I have for you today five superb photographer artists. Some you are
likely familiar with, and some may be new to you.
Joseph Rossbach is probably one of the most sought after workshop
teachers in existence. He seems more than able to teach anyone,
regardless of their desires, but most of all (I believe) he is in
demand because of his own artful work. He has a distinctive style
which is very powerful
It is impossible to not fall in love with this Kevin Allen Pepper
image of a penguin sliding down a frozen hillside in a snowstorm. I
mean, there are moments and then there are MOMENTS!
Charles Glatzer is a preeminent wildlife photographer, by anybody’s
account. He captures moment after moment after moment. That’s really
what photography, especially wildlife photography is all about. A
compilation of moments.
Charles makes other would be wildlife photographers better, not only by
his workshop teaching, but by his example.
I love this “dreamscape” of Galveston Island, Texas created by Mike
Argo. Don’t you wish you were there? If you do, it’s not just
because of the location and timing, it is because of the artistic mood
created from the imagery of the photographer.
I noticed a similarity in the slow shutter speed style of Noel Casaje
(below) and that of Rossbach. Yet, as is true with all great artists,
they are both unique and individual. It can be hard to place what
separates one photographer from another but they are all one of a
This was made in Glacier N.P., Montana.
My intent today was to not publish any of my tired old pictures with
the fresh art I have shown you above, but part of the joy on making
images, even when they were created well over 20 years ago (the first
one is only from 2006) as were the images below, is sharing and
talking about them. So here I go.
The natural land arches of eastern Utah, western Colorado, are
amazing. Land arches which are formed by the erosion caused from wind
and water, can actually be found in many locations in North America.
Kentucky has several. Even Wisconsin has one called Natural Bridge.
The difference in eastern land arches and western is that in the west,
they are formed from rock instead of rock and earth or better said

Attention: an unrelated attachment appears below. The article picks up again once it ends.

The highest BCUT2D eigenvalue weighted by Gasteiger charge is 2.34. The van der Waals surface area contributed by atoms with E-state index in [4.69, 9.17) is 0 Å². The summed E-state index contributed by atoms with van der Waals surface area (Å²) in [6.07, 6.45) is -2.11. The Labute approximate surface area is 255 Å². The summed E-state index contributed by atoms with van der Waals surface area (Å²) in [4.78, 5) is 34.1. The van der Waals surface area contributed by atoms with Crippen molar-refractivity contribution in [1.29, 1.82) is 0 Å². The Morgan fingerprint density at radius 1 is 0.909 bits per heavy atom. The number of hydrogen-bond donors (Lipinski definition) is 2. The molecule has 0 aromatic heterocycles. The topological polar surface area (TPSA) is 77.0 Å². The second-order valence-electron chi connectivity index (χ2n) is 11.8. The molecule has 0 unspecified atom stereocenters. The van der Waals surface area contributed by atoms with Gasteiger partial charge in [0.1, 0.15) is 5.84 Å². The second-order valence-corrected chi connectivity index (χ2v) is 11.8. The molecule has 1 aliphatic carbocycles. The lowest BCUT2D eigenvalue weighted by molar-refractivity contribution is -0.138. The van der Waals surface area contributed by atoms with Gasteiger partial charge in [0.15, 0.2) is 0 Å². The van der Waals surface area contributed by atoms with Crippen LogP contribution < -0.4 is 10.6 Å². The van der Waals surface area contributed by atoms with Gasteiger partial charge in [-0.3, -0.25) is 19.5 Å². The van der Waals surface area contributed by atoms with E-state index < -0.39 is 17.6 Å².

dirt. It takes a long time to make them, and then they are there a
long time for the world to see, in an uncluttered environment. Also,
most of the western species are carved from sandstone, with all its
color, texture and eye popping beauty.
The first image below is from an arch that rests alongside a state
highway in Utah. It may be the most viewed (and photographed) arch in
America. The arch doesn’t stand apart as much as many others, but it has
its own charm.
These final two are from the aptly named Arches N.P. in Utah. I’ve
forgotten their names but I remember the sight of them at first light,
which is what I share with you below.
The color contrast of warm, golden sandstone and cool blue sky
captured my attention even more than the striking shape of this
natural arch. Playing soft but cool sky, and rigid, but chiseled rock,
was a treat fro my artistic senses even way back then. The slightly
off center and low angle from which I created this photo improved this
otherwise “straight up” “hole in the rock” concept with which I
The image below was actually made before the previous image. It
harbors the very first rays of light to strike an arch in the area
that I had hiked to in order to capture these pictures. I would
understand that many who will view these photos I present to you
today, would hate this image. All those shadows. It is in fact the
color, the contrasts, and above all the shadows, that drew me so
powerfully to the scene.
It is easy to artfully interpret a scene, when it presents itself to
you already artistically prepared for your camera.
I hope you enjoyed today’s romp through the fine imagery of five
superb photographers, and me.
Some of you might be wondering (or hoping) if I am finally finished
with my writings about non-photography subjects such as religion, and
especially politics. No!
Both subjects are always on my mind, but I did feel that a respite
that would take me back to my favorite (as advertised) subject of
photography was needed for a while.